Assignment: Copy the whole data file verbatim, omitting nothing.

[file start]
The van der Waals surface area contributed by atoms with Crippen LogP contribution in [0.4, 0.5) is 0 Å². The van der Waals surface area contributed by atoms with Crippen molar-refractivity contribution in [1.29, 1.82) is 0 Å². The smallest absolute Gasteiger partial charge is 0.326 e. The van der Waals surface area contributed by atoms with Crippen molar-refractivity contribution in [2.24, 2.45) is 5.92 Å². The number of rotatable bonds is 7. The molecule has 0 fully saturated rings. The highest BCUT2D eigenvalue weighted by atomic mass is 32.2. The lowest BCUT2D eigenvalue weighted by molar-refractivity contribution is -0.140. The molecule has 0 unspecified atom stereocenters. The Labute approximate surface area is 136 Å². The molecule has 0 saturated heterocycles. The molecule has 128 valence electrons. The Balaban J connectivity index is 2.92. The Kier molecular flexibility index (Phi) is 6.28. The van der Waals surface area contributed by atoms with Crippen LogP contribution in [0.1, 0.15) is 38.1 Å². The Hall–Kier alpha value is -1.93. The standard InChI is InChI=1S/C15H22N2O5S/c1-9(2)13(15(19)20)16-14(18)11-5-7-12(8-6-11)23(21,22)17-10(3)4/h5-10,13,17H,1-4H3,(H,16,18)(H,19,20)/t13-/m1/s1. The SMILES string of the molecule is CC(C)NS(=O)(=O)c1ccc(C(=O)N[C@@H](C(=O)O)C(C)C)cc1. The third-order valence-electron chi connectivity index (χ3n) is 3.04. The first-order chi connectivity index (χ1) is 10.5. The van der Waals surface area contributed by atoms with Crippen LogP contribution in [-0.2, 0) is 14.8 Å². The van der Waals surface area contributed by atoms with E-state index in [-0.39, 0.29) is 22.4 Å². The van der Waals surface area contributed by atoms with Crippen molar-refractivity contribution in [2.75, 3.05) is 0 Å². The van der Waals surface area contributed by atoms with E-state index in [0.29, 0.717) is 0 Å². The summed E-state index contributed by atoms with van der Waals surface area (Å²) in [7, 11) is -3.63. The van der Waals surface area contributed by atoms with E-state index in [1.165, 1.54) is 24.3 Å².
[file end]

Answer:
The van der Waals surface area contributed by atoms with Crippen LogP contribution in [0.4, 0.5) is 0 Å². The van der Waals surface area contributed by atoms with Crippen molar-refractivity contribution in [1.29, 1.82) is 0 Å². The smallest absolute Gasteiger partial charge is 0.326 e. The van der Waals surface area contributed by atoms with Crippen molar-refractivity contribution in [2.24, 2.45) is 5.92 Å². The number of rotatable bonds is 7. The molecule has 0 fully saturated rings. The highest BCUT2D eigenvalue weighted by atomic mass is 32.2. The lowest BCUT2D eigenvalue weighted by molar-refractivity contribution is -0.140. The molecule has 0 unspecified atom stereocenters. The Labute approximate surface area is 136 Å². The molecule has 0 saturated heterocycles. The molecule has 128 valence electrons. The Balaban J connectivity index is 2.92. The Kier molecular flexibility index (Phi) is 6.28. The van der Waals surface area contributed by atoms with Crippen LogP contribution in [0.1, 0.15) is 38.1 Å². The Hall–Kier alpha value is -1.93. The standard InChI is InChI=1S/C15H22N2O5S/c1-9(2)13(15(19)20)16-14(18)11-5-7-12(8-6-11)23(21,22)17-10(3)4/h5-10,13,17H,1-4H3,(H,16,18)(H,19,20)/t13-/m1/s1. The SMILES string of the molecule is CC(C)NS(=O)(=O)c1ccc(C(=O)N[C@@H](C(=O)O)C(C)C)cc1. The third-order valence-electron chi connectivity index (χ3n) is 3.04. The first-order chi connectivity index (χ1) is 10.5. The van der Waals surface area contributed by atoms with Crippen LogP contribution in [-0.2, 0) is 14.8 Å². The van der Waals surface area contributed by atoms with E-state index in [-0.39, 0.29) is 22.4 Å². The van der Waals surface area contributed by atoms with Crippen molar-refractivity contribution in [2.75, 3.05) is 0 Å². The van der Waals surface area contributed by atoms with E-state index in [0.29, 0.717) is 0 Å². The summed E-state index contributed by atoms with van der Waals surface area (Å²) in [7, 11) is -3.63. The van der Waals surface area contributed by atoms with E-state index in [1.165, 1.54) is 24.3 Å².